Autumn (Mar-May) – Transition month from summer heat to the cool of winter.
Best time for:
- Beaches – Summer
- Iguazú Falls – All year, however December & January are summer holidays for South Americans and it is high season. Feb-Sep is not as busy and still has good weather. Oct & Nov can be hot and wet. Dec-Mar the falls are at their highest water level.
- Mendoza – December – March is hot and dry, and perfect weather for most activities. April – June colorful autumn trees. July -September is ski season.
Culture – ANYTIME!
Most international long haul flights arrive in Buenos Aires, however other Argentine cities do receive international flights as well such as Cordoba and Mendoza.
- Bus – Bus travel is the cheapest way to get around Argentina, however because of the vast size of the country, time may not allow for this. You may also not want to sit on the bus for some 10+ hr journeys. There are many companies to choose from and usually vary by region. Buses are modern and on some longer routes, snacks and meals are included with the cost of your ticket. Most times you can buy your ticket on the day of departure however if you are traveling during peak season, Dec – Feb, you should book 3-7 days ahead of time.
- Air – Aerolineas and LATAM are the 2 most common airlines and if you book enough in advance, you can get some really great prices. Make sure to look at the different fare levels as some include checked baggage and allow for refunds for not that much higher of cost.
- Car – Car rental is available everywhere but I wouldn’t recommend it except in certain regions such as Mendoza.
Spanish is the most used language in Argentina. If you are planning a trip, you should take the time to learn the basics, prior to your arrival. English is not commonly spoken so knowing a few important phrases will come in handy. Also, make sure you load Google Translate on your phone to help you out along the way.
The currency of Argentina is the Argentine Peso (ARS). If you can, getting cash in your home country is highly recommended as ATM’s are a pain in Argentina (see below for more info). Having said that, depending where home is, it may be difficult to get Argentine Pesos before your departure. In Canada, I tried multiple times and was never able to get any however my friend got lucky 1 time and was able to get a small amount. I even tried ordering ahead of time but no such luck for me.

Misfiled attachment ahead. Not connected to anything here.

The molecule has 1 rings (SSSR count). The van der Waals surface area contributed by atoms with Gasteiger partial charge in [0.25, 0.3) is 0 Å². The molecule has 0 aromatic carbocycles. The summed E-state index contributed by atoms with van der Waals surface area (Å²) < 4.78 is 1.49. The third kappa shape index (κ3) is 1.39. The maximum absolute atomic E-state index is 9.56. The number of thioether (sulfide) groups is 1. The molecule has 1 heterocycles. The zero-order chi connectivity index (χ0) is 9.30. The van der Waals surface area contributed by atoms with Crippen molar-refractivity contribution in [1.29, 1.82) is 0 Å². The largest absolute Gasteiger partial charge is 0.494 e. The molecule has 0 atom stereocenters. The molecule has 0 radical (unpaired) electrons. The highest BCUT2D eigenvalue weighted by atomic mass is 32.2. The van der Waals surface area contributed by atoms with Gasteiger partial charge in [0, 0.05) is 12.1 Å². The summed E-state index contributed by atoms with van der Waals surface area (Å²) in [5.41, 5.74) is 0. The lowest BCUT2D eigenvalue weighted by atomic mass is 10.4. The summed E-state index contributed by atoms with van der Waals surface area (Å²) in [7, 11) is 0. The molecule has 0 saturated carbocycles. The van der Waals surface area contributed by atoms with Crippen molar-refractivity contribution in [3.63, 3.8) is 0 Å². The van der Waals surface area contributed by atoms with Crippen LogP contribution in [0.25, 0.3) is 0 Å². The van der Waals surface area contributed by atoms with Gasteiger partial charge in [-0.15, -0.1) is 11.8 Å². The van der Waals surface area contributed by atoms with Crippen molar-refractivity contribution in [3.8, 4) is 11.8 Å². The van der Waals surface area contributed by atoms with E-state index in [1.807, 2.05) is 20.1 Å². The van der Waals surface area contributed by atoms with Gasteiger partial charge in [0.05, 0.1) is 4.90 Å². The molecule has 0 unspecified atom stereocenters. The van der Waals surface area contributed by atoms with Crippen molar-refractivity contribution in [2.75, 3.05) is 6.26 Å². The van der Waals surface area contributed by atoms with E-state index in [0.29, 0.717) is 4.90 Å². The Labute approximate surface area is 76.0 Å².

ATM’s and Credit Cards
Using ATM’s in Argentina can be a challenge! Depending on what city you are in, they seem to have low limits on how much you can take out at a time plus charge high service fees. The highest I came across was about $15CAD or $11USD, and I think I was only allowed to take out the equivalent of $75CAD/57USD. Once you find a machine that lets you take out a larger amount of cash, you should do so you don’t have to keep taking out small amounts and paying the big service fee each time. Also some ATM’s wouldn’t even work with a foreign bank card. Credit cards are accepted at most places however you may get better prices if you pay with cash, especially smaller boutique stores.
In conclusion, Argentina is a beautiful country to visit, and one of my favorites! There is art & culture, outdoors activities, history, and of course, incredible wine. I thoroughly enjoyed Argentina and can’t believe it took me so long to get there.
If you are planning a trip to Argentina, also consider adding on a week in neighboring Chile. It’s another Spanish speaking country with incredibly friendly people.
I hope you found this perfect 2 week Argentina itinerary helpful in your trip planning to Argentina.
If you’ve already visited Argentina, let me know what your favorite part was in the comments section below.
Ciao for now!